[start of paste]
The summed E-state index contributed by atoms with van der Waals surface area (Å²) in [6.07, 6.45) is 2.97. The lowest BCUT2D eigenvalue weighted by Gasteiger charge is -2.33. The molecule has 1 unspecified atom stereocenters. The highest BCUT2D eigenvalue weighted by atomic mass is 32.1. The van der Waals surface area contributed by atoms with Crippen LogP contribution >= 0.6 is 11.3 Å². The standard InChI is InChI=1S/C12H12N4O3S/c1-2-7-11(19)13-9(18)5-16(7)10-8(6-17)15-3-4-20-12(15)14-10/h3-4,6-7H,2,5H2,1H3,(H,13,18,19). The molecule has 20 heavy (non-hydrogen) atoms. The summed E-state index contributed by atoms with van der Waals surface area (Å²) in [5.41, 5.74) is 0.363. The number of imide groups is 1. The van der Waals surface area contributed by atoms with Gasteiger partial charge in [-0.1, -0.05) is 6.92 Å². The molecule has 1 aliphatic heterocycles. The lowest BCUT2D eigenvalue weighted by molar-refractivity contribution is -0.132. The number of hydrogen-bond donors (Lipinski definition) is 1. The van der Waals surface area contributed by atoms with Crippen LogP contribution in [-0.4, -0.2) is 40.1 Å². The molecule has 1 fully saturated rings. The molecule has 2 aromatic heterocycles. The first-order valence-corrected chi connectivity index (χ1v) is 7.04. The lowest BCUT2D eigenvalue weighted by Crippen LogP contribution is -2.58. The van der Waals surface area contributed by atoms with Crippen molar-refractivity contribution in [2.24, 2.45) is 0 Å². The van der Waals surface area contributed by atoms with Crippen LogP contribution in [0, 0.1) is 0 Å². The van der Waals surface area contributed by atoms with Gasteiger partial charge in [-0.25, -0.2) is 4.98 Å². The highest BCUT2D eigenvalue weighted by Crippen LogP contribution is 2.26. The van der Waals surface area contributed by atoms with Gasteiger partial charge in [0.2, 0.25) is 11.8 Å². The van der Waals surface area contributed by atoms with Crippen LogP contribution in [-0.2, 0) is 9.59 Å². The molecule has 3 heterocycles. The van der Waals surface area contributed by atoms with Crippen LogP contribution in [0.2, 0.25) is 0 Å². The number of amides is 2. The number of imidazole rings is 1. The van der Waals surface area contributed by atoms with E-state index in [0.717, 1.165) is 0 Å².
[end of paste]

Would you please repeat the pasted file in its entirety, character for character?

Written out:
The summed E-state index contributed by atoms with van der Waals surface area (Å²) in [6.07, 6.45) is 2.97. The lowest BCUT2D eigenvalue weighted by Gasteiger charge is -2.33. The molecule has 1 unspecified atom stereocenters. The highest BCUT2D eigenvalue weighted by atomic mass is 32.1. The van der Waals surface area contributed by atoms with Crippen LogP contribution >= 0.6 is 11.3 Å². The standard InChI is InChI=1S/C12H12N4O3S/c1-2-7-11(19)13-9(18)5-16(7)10-8(6-17)15-3-4-20-12(15)14-10/h3-4,6-7H,2,5H2,1H3,(H,13,18,19). The molecule has 20 heavy (non-hydrogen) atoms. The summed E-state index contributed by atoms with van der Waals surface area (Å²) in [5.41, 5.74) is 0.363. The number of imide groups is 1. The van der Waals surface area contributed by atoms with Gasteiger partial charge in [-0.1, -0.05) is 6.92 Å². The molecule has 1 aliphatic heterocycles. The lowest BCUT2D eigenvalue weighted by molar-refractivity contribution is -0.132. The number of hydrogen-bond donors (Lipinski definition) is 1. The van der Waals surface area contributed by atoms with Crippen LogP contribution in [-0.4, -0.2) is 40.1 Å². The molecule has 1 fully saturated rings. The molecule has 2 aromatic heterocycles. The first-order valence-corrected chi connectivity index (χ1v) is 7.04. The lowest BCUT2D eigenvalue weighted by Crippen LogP contribution is -2.58. The van der Waals surface area contributed by atoms with Crippen molar-refractivity contribution in [2.24, 2.45) is 0 Å². The van der Waals surface area contributed by atoms with Crippen LogP contribution in [0, 0.1) is 0 Å². The van der Waals surface area contributed by atoms with Gasteiger partial charge in [-0.25, -0.2) is 4.98 Å². The highest BCUT2D eigenvalue weighted by Crippen LogP contribution is 2.26. The van der Waals surface area contributed by atoms with Gasteiger partial charge in [0.2, 0.25) is 11.8 Å². The van der Waals surface area contributed by atoms with Crippen LogP contribution in [-0.2, 0) is 9.59 Å². The molecule has 3 heterocycles. The van der Waals surface area contributed by atoms with Crippen LogP contribution in [0.2, 0.25) is 0 Å². The number of amides is 2. The number of imidazole rings is 1. The van der Waals surface area contributed by atoms with E-state index in [0.717, 1.165) is 0 Å².